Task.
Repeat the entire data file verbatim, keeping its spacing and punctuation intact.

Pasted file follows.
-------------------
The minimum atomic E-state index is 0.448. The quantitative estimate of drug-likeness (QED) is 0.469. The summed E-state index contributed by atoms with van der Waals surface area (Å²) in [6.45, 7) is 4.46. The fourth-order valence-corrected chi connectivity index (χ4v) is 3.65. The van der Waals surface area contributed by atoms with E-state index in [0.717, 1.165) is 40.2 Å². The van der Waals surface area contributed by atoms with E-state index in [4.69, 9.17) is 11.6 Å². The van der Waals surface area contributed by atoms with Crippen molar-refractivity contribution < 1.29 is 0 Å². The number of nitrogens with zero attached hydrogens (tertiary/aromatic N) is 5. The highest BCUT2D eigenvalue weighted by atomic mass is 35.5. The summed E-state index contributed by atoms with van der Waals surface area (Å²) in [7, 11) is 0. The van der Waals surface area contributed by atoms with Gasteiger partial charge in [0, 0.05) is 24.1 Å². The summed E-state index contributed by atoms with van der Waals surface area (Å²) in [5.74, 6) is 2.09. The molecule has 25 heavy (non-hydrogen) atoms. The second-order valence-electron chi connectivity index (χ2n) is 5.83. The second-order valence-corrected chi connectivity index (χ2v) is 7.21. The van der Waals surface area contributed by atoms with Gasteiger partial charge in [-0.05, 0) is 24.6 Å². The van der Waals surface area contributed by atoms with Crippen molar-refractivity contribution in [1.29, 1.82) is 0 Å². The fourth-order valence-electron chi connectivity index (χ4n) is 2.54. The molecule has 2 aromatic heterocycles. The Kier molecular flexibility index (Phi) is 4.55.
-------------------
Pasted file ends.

The minimum atomic E-state index is 0.448. The quantitative estimate of drug-likeness (QED) is 0.469. The summed E-state index contributed by atoms with van der Waals surface area (Å²) in [6.45, 7) is 4.46. The fourth-order valence-corrected chi connectivity index (χ4v) is 3.65. The van der Waals surface area contributed by atoms with E-state index in [0.717, 1.165) is 40.2 Å². The van der Waals surface area contributed by atoms with E-state index in [4.69, 9.17) is 11.6 Å². The van der Waals surface area contributed by atoms with Crippen molar-refractivity contribution < 1.29 is 0 Å². The number of nitrogens with zero attached hydrogens (tertiary/aromatic N) is 5. The highest BCUT2D eigenvalue weighted by atomic mass is 35.5. The summed E-state index contributed by atoms with van der Waals surface area (Å²) in [7, 11) is 0. The van der Waals surface area contributed by atoms with Gasteiger partial charge in [0, 0.05) is 24.1 Å². The summed E-state index contributed by atoms with van der Waals surface area (Å²) in [5.74, 6) is 2.09. The molecule has 25 heavy (non-hydrogen) atoms. The second-order valence-electron chi connectivity index (χ2n) is 5.83. The second-order valence-corrected chi connectivity index (χ2v) is 7.21. The van der Waals surface area contributed by atoms with Gasteiger partial charge in [-0.05, 0) is 24.6 Å². The van der Waals surface area contributed by atoms with Crippen molar-refractivity contribution in [1.29, 1.82) is 0 Å². The fourth-order valence-electron chi connectivity index (χ4n) is 2.54. The molecule has 2 aromatic heterocycles. The Kier molecular flexibility index (Phi) is 4.55.